A: As annoying as it is, there’s no certain way to stop your ex-manager from soliciting your tenants. That’s because the closest legal theory you might have is to argue that your tenant information — your roster of tenants, and their contact information — amounts to a trade secret. As you will see, however, it’s doubtful that you can establish that this information is a trade secret.
A trade secret is any information that provides a business with a competitive advantage and is treated confidentially — for example, information that you keep locked in your office and that others can obtain from you only by signing a nondisclosure agreement. (By the way, employees are bound to maintain trade secrets even without an agreement.) Your list of tenants is similar to a customer list. Businesses often try to protect customer lists as trade secrets, but there’s a problem: Courts refuse to protect information that is readily ascertainable by legal means. For example, courts usually won’t protect a customer list consisting of names, addresses and phone numbers.
If you have assembled unique information about your tenants — such as their likes and dislikes, emergency contact information, or employment or financial information — that complex information may qualify as a trade secret. If so, your ex-employee’s use (or abuse) of this information could be the grounds for a trade secret lawsuit. But, based on your description of the activity, it sounds as if your ex-manager could accomplish the same thing (contacting your current residents) by sending letters to "Resident" at the addresses at your complex (the addresses are not secrets). And of course, if the names of your tenants are on their mail boxes, the information is definitely not a secret at all.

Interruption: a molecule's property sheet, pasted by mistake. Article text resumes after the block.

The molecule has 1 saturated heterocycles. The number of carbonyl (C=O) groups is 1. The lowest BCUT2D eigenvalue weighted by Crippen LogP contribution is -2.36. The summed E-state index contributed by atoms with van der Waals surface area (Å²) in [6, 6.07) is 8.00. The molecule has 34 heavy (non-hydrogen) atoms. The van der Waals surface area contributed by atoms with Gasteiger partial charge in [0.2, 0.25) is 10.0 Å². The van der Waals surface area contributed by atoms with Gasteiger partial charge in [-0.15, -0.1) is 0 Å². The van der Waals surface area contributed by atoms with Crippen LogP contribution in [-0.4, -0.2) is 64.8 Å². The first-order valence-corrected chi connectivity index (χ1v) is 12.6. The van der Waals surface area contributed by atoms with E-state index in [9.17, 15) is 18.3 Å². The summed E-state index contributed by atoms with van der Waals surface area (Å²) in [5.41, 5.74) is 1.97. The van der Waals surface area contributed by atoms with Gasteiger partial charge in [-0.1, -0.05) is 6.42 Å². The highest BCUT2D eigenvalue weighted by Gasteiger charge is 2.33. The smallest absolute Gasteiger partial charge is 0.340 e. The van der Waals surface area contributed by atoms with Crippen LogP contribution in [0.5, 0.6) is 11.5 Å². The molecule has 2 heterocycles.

One other point to consider: While it may not be illegal for an ex-property manager to notify residents of other rental opportunities, if the ex-employee is making false statements with the intention of inducing tenants to break their lease with you, you may have the basis for a claim known as "tortious interference with a business relationship." You would need to contact an attorney before proceeding on that basis (and of course, you will need evidence of your claim, not merely a suspicion that your business has been harmed).
Rather than contemplating a lawsuit to stop this ex-manager, consider a little marketing campaign in response. In a letter or e-mail blast of your own, assure your tenants that the recent change in managers will mean that their needs will be carefully attended to, or words to that effect. While you must not disclose why your manager is no longer working for you, your assurances that all will be well might reasonably be read as "Problem fixed." Tenants who get the message won’t savor moving back into the arms of the former manager.
Janet Portman is an attorney and managing editor at Nolo. She specializes in landlord/tenant law and is co-author of "Every Landlord’s Legal Guide" and "Every Tenant’s Legal Guide." She can be reached at firstname.lastname@example.org.